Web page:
on 21 November 2012
I own another copy of Saul conducted by Jacobs, but listening to this recording has been a revelation to me. As other reviewers have commented, it is lively and expressive, but also compelling and provides a very dynamic line to the action (not just a collection of recitative and airs here). For this reason I am, for the first time, listening and enjoying this oratorio on par with Handel's Semele and Messiah.
The soloists are universally excellent. Of course, there are singers who one always prefers in other recordings (such as Rosemary Joshua's Merab under Jacobs); but they all work together so well that even these other favourites are not missed. Christopher Purves deserves particular plaudits as a vengeful, vile Saul and Robert Murray shows off great diction and style as Jonathan.
To pick a bone with one of the other reviews, Sarah Connolly is superb in this recording. I would also suggest that the preference for a mezzo or a countertenor is a personal choice; but it should be remembered that Handel originally intended the role of David for a mezzo or soprano (The Cambridge Handel Encyclopedia (2009), p567). However, the first performance was given by Mr Russell, who was a countertenor. This mixing of genders was not unusual in Handel works; and Handel generally employed the best available singer for a role. As Sarah Connolly is a notable Handel singer well-practiced in 'trouser roles', I feel that this is one occasion where we don't have to worry about whether this is right or wrong.
Finally, The Sixteen are on excellent form in the choruses and Alastair Ross provides some wonderful organ interludes.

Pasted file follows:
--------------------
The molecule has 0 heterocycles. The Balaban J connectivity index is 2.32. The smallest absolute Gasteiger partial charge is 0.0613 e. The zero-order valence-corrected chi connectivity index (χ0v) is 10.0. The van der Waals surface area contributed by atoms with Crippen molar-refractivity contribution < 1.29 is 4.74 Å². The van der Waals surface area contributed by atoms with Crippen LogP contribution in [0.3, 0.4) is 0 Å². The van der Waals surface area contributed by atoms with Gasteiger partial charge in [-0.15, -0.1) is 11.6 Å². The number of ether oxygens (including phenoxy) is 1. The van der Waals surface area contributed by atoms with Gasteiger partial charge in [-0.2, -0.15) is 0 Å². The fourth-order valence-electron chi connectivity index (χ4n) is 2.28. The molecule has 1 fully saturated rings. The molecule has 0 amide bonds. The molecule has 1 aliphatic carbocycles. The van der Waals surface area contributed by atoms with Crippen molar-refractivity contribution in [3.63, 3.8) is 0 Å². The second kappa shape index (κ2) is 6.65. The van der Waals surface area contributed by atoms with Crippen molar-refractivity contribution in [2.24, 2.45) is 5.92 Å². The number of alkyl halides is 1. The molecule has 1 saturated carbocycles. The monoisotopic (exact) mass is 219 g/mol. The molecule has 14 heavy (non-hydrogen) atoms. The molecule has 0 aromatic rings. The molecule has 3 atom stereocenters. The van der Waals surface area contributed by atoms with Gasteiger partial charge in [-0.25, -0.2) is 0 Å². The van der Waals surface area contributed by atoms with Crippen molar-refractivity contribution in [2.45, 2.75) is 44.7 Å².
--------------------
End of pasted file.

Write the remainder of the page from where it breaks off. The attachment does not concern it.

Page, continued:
on 8 May 2013
Brilliant recording of Handel's Saul with fantastic performances from soloists, especially Christopher Purves and Sarah Connelly. The Sixteen are also real stars here with fresh, crisp and blended sound in the choral segments (listen to the 'Eagles were not so swift as they' in Act 3). For me this beats the fantastic live recording by Hans-Christoph Rademann and the Dresden Baroque Orchestra (on Carus) and certainly rivals earlier recordings by Paul McCreash and the Gabriela Consort and the now rather dated-sounding John Eliot Gardiner version with the English Baroque Soloists.
With the release of Alan Curtis' Ariodante, I had to ask the question whether or not a new recording was absolutely necessary, and I feel that I have to ask the same question with the release of Harry Christopher's new recording of Saul. Whilst the answer was no for Curtis' too safe recording of Ariodante, the answer here is ...perhaps. The main reason is The Sixteen. To hear The Sixteen sing and play this beautiful music makes the recording worthwhile. What a glorious noise they make both live and on record. The playing is taut and expressive, and it is all stunningly recorded. The soloists are all very good, but with the exception of Christopher Purves' majestic Saul, none are exceptional. Although many reviewers admire Sarah Connolly's voice, I still feel it is an old fashioned and slightly fruity mezzo voice, especially for the role of David. Compared to countertenors Andreas Scholl and Lawrence Zazzo on the McCreesh and Jacobs recordings, there is little of the sublime in the extraordinary aria "Oh Lord whose Mercies Numberless"; it is all terribly earthbound. I'm afraid that Harry Christophers' case for a mezzo over a countertenor in this role doesn't convince me. David Daniel's version of this aria on his Handel oratorios disk confirmed (with additional evidence from Scholl and Zazzo's performances) that a countertenor brings a beautiful limpidity to David's arias that most mezzos can't quite reach. The McCreesh recording is still the best overall, but the Sixteen just push this new recording ahead of the Jacobs.
on 12 April 2015
This is a strong and often extremely beautiful version, with lovely instrumental playing, delicate, open and fresh. However, I find it difficult to engage with it fully which is partly the fault of the choice of singers. The first air is rather shrill and wobbly, creating a distinctly underwhelming opening after the stirring overture. Sarah Connolly has no such problems but her voice is not that of a youthful David. It sounds far too feminine and rather velvety, motherly. At no point does David feel male.
I'll finish by lamenting that the booklet is not included in the download, which would have made the transferring of the text/libretto to the individual tracks that much easier.